The American Cancer Society's Great American Health Check is an easy-to-use online tool that focuses on the importance of prevention and early detection.
The American Cancer Society's Great American Health Check (www.cancer.org/greatamericans) is an easy-to-use online tool that focuses on the importance of prevention and early detection. It helps consumers
understand what cancer tests are right for them and how to adopt healthy lifestyle behaviors throughout the year that may reduce their risk of the disease.
The Health Check allows individuals to enter age, gender, height, weight, dietary habits, physical activity levels, and alcohol and tobacco use for themselves or a loved one. Users can access a free personalized
guide to find which cancer screening tests are appropriate, as well as healthy behavior recommendations based on their responses.
Also, the Health Check provides recommendations for diet, physical activity and tobacco cessation to help lower a person's risk for certain cancers. A health action plan is created, which may be shared with a
Much of the suffering and death from cancer could be prevented if more people reduced tobacco use, improved diet and physical activity, and expanded the use of established screening tests.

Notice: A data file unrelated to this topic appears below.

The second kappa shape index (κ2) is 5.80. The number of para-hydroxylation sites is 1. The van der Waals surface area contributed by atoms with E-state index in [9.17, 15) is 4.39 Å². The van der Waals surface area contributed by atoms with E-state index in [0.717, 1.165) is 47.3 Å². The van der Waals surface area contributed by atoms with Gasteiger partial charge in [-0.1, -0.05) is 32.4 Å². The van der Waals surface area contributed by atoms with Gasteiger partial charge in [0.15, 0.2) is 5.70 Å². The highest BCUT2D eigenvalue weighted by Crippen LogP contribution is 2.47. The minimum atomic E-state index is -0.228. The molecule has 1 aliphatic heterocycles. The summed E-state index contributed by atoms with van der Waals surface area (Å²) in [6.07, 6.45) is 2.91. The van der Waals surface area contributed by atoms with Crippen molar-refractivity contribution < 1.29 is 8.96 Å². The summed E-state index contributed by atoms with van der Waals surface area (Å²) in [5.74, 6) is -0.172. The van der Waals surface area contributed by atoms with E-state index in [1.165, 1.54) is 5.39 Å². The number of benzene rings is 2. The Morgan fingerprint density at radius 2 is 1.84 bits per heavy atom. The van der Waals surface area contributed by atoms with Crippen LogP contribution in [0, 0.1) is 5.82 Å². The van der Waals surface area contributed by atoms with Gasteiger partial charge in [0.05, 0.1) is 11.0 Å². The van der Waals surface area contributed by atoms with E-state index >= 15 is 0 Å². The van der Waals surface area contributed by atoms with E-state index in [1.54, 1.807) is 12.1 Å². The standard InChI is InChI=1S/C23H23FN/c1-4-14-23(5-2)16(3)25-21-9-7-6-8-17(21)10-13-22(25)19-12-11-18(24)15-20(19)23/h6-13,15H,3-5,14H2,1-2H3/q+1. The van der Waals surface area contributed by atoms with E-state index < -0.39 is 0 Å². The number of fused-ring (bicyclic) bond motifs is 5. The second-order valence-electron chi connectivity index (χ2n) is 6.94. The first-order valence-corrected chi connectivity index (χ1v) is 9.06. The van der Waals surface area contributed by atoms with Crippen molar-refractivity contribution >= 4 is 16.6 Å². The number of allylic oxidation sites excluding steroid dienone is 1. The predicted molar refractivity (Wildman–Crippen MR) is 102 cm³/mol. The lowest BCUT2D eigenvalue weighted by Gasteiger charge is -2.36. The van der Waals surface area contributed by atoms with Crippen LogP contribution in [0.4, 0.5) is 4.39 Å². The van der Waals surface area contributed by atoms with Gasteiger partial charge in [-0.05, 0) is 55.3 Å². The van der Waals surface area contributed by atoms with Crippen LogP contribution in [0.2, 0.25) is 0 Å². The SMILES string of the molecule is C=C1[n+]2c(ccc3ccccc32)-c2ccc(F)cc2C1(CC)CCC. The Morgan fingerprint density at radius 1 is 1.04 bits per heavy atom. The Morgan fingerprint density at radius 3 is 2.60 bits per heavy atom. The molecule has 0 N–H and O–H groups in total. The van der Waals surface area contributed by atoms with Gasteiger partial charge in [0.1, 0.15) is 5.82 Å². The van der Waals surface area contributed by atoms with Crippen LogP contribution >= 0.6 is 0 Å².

At least 60 percent of the estimated 565,650 cancer deaths in the U.S. in 2008 were attributed to poor diet, physical inactivity, and exposure to tobacco products. Lack of regular cancer screening tests contributes
to additional cancer deaths.
"We know that prevention and early detection works in reducing deaths from cancer," said Robert Paschen, spokesman for the American Cancer Society. "The good news is that individuals can use this knowledge
to help reduce their cancer risk. The Great American Health Check gives people the opportunity to take charge of their health, and begin lifestyle changes that can make them feel better and potentially reduce their
risk of cancer and other diseases."
Although inherited genes do influence cancer risk, behavioral factors such as cigarette smoking, dietary, physical activity and weight control substantially affect the risk of developing cancer. There is strong
scientific evidence that healthy dietary patterns such as eating five or more servings of vegetables and fruits each day, in combination with regular physical activity, are needed to maintain a healthy body weight
and reduce cancer risk.
For their part, screenings can detect cancers of the breast, colon, rectum, cervix, prostate, oral cavity and skin at early stages when treatment is more likely to be successful. For example, with proper screening the
five-year survival rate for colon cancer is as high as 90 percent; breast cancer, 98 percent. The five-year survival rate for cancers that can be prevented or detected earlier by screening is about 86 percent, a
percentage which reflects real reductions in cancer deaths.
The Great American Health Check is part of the American Cancer Society Great American Health Challenge, a year-round initiative that encourages Americans to adopt healthy lifestyles to reduce their risk of
More information on the Great American Health Challenge is available at www.cancer.org/greatamericans or by calling the American Cancer Society toll free 24 hours a day, 7 days a week at 1-800-227-2345.